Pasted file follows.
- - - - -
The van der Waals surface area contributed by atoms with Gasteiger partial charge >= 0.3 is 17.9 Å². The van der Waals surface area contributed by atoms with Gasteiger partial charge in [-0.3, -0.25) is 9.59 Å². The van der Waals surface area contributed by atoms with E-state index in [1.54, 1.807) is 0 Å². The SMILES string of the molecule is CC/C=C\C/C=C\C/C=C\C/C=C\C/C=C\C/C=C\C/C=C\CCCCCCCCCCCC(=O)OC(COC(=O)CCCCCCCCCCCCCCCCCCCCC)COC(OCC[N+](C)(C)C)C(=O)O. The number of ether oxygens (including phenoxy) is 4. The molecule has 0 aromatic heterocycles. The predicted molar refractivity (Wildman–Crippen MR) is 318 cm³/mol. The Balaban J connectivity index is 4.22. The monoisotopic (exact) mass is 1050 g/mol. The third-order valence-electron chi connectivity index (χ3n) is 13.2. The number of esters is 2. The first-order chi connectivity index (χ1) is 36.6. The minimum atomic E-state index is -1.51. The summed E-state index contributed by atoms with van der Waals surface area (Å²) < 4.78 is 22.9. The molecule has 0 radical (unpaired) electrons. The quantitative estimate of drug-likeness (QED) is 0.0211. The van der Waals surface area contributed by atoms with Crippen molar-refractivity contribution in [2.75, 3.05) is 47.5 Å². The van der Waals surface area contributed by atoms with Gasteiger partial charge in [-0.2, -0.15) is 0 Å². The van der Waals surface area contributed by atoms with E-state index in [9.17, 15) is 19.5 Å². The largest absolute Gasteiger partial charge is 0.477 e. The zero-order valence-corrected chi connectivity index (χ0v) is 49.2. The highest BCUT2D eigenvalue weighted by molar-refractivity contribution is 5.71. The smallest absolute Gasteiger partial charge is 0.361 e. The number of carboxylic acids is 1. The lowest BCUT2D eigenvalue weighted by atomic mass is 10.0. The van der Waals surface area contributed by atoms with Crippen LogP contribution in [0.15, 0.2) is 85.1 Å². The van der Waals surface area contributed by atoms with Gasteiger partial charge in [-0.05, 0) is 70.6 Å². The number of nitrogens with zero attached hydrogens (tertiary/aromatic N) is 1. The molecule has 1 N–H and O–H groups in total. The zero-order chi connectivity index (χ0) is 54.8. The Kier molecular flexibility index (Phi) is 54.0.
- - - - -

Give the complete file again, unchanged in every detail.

The van der Waals surface area contributed by atoms with Gasteiger partial charge >= 0.3 is 17.9 Å². The van der Waals surface area contributed by atoms with Gasteiger partial charge in [-0.3, -0.25) is 9.59 Å². The van der Waals surface area contributed by atoms with E-state index in [1.54, 1.807) is 0 Å². The SMILES string of the molecule is CC/C=C\C/C=C\C/C=C\C/C=C\C/C=C\C/C=C\C/C=C\CCCCCCCCCCCC(=O)OC(COC(=O)CCCCCCCCCCCCCCCCCCCCC)COC(OCC[N+](C)(C)C)C(=O)O. The number of ether oxygens (including phenoxy) is 4. The molecule has 0 aromatic heterocycles. The predicted molar refractivity (Wildman–Crippen MR) is 318 cm³/mol. The Balaban J connectivity index is 4.22. The monoisotopic (exact) mass is 1050 g/mol. The third-order valence-electron chi connectivity index (χ3n) is 13.2. The number of esters is 2. The first-order chi connectivity index (χ1) is 36.6. The minimum atomic E-state index is -1.51. The summed E-state index contributed by atoms with van der Waals surface area (Å²) < 4.78 is 22.9. The molecule has 0 radical (unpaired) electrons. The quantitative estimate of drug-likeness (QED) is 0.0211. The van der Waals surface area contributed by atoms with Crippen molar-refractivity contribution in [2.75, 3.05) is 47.5 Å². The van der Waals surface area contributed by atoms with Gasteiger partial charge in [-0.2, -0.15) is 0 Å². The van der Waals surface area contributed by atoms with E-state index in [9.17, 15) is 19.5 Å². The largest absolute Gasteiger partial charge is 0.477 e. The zero-order valence-corrected chi connectivity index (χ0v) is 49.2. The highest BCUT2D eigenvalue weighted by molar-refractivity contribution is 5.71. The smallest absolute Gasteiger partial charge is 0.361 e. The number of carboxylic acids is 1. The lowest BCUT2D eigenvalue weighted by atomic mass is 10.0. The van der Waals surface area contributed by atoms with Crippen LogP contribution in [0.15, 0.2) is 85.1 Å². The van der Waals surface area contributed by atoms with Gasteiger partial charge in [-0.05, 0) is 70.6 Å². The number of nitrogens with zero attached hydrogens (tertiary/aromatic N) is 1. The molecule has 1 N–H and O–H groups in total. The zero-order chi connectivity index (χ0) is 54.8. The Kier molecular flexibility index (Phi) is 54.0.